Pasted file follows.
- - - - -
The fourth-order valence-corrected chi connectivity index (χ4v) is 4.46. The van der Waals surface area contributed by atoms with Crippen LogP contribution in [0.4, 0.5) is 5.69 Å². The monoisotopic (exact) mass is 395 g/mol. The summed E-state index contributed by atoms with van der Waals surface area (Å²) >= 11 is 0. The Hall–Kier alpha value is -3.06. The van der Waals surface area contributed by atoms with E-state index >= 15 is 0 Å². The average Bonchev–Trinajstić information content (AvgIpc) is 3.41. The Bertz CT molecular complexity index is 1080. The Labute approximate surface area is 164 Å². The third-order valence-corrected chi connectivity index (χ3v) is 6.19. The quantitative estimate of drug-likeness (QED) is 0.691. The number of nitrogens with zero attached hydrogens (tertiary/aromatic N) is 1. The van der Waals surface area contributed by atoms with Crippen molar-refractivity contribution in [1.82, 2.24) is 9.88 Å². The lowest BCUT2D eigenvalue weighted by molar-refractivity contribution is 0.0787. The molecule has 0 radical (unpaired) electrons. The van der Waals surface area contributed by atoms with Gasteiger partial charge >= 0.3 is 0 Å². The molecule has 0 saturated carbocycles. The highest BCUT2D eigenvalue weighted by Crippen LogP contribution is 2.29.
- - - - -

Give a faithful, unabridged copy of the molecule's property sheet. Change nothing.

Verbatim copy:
The fourth-order valence-corrected chi connectivity index (χ4v) is 4.46. The van der Waals surface area contributed by atoms with Crippen LogP contribution in [0.4, 0.5) is 5.69 Å². The monoisotopic (exact) mass is 395 g/mol. The summed E-state index contributed by atoms with van der Waals surface area (Å²) >= 11 is 0. The Hall–Kier alpha value is -3.06. The van der Waals surface area contributed by atoms with E-state index >= 15 is 0 Å². The average Bonchev–Trinajstić information content (AvgIpc) is 3.41. The Bertz CT molecular complexity index is 1080. The Labute approximate surface area is 164 Å². The third-order valence-corrected chi connectivity index (χ3v) is 6.19. The quantitative estimate of drug-likeness (QED) is 0.691. The number of nitrogens with zero attached hydrogens (tertiary/aromatic N) is 1. The van der Waals surface area contributed by atoms with Crippen molar-refractivity contribution in [1.82, 2.24) is 9.88 Å². The lowest BCUT2D eigenvalue weighted by molar-refractivity contribution is 0.0787. The molecule has 0 radical (unpaired) electrons. The van der Waals surface area contributed by atoms with Gasteiger partial charge >= 0.3 is 0 Å². The molecule has 0 saturated carbocycles. The highest BCUT2D eigenvalue weighted by Crippen LogP contribution is 2.29.